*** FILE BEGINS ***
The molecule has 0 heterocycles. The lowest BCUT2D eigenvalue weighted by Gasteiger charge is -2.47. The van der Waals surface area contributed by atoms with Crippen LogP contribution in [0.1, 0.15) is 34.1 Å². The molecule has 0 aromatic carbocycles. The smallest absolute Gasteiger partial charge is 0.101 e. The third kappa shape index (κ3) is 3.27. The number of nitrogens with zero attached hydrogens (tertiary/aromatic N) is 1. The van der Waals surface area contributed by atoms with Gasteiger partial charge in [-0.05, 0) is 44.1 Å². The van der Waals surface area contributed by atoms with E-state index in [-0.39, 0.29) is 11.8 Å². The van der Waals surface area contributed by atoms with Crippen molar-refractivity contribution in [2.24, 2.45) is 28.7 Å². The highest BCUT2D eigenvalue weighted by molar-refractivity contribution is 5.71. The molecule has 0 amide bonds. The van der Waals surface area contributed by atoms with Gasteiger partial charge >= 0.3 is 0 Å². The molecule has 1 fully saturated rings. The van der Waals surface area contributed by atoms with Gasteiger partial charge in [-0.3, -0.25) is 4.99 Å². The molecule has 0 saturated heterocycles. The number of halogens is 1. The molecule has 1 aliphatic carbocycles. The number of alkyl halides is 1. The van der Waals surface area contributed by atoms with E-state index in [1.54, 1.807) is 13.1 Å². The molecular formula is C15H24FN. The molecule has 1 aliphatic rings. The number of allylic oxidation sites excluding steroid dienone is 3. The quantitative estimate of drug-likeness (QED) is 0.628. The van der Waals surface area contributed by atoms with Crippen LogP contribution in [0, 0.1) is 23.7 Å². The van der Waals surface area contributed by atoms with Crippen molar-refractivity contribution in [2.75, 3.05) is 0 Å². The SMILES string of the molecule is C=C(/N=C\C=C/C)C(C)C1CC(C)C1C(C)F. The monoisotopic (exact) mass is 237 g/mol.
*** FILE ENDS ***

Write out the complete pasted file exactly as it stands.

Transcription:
The molecule has 0 heterocycles. The lowest BCUT2D eigenvalue weighted by Gasteiger charge is -2.47. The van der Waals surface area contributed by atoms with Crippen LogP contribution in [0.1, 0.15) is 34.1 Å². The molecule has 0 aromatic carbocycles. The smallest absolute Gasteiger partial charge is 0.101 e. The third kappa shape index (κ3) is 3.27. The number of nitrogens with zero attached hydrogens (tertiary/aromatic N) is 1. The van der Waals surface area contributed by atoms with Gasteiger partial charge in [-0.05, 0) is 44.1 Å². The van der Waals surface area contributed by atoms with E-state index in [-0.39, 0.29) is 11.8 Å². The van der Waals surface area contributed by atoms with Crippen molar-refractivity contribution in [2.24, 2.45) is 28.7 Å². The highest BCUT2D eigenvalue weighted by molar-refractivity contribution is 5.71. The molecule has 0 amide bonds. The van der Waals surface area contributed by atoms with Gasteiger partial charge >= 0.3 is 0 Å². The molecule has 1 fully saturated rings. The van der Waals surface area contributed by atoms with Gasteiger partial charge in [-0.3, -0.25) is 4.99 Å². The molecule has 0 saturated heterocycles. The number of halogens is 1. The molecule has 1 aliphatic carbocycles. The number of alkyl halides is 1. The van der Waals surface area contributed by atoms with E-state index in [1.54, 1.807) is 13.1 Å². The molecular formula is C15H24FN. The molecule has 1 aliphatic rings. The number of allylic oxidation sites excluding steroid dienone is 3. The quantitative estimate of drug-likeness (QED) is 0.628. The van der Waals surface area contributed by atoms with Crippen LogP contribution in [0, 0.1) is 23.7 Å². The van der Waals surface area contributed by atoms with Crippen molar-refractivity contribution in [2.75, 3.05) is 0 Å². The SMILES string of the molecule is C=C(/N=C\C=C/C)C(C)C1CC(C)C1C(C)F. The monoisotopic (exact) mass is 237 g/mol.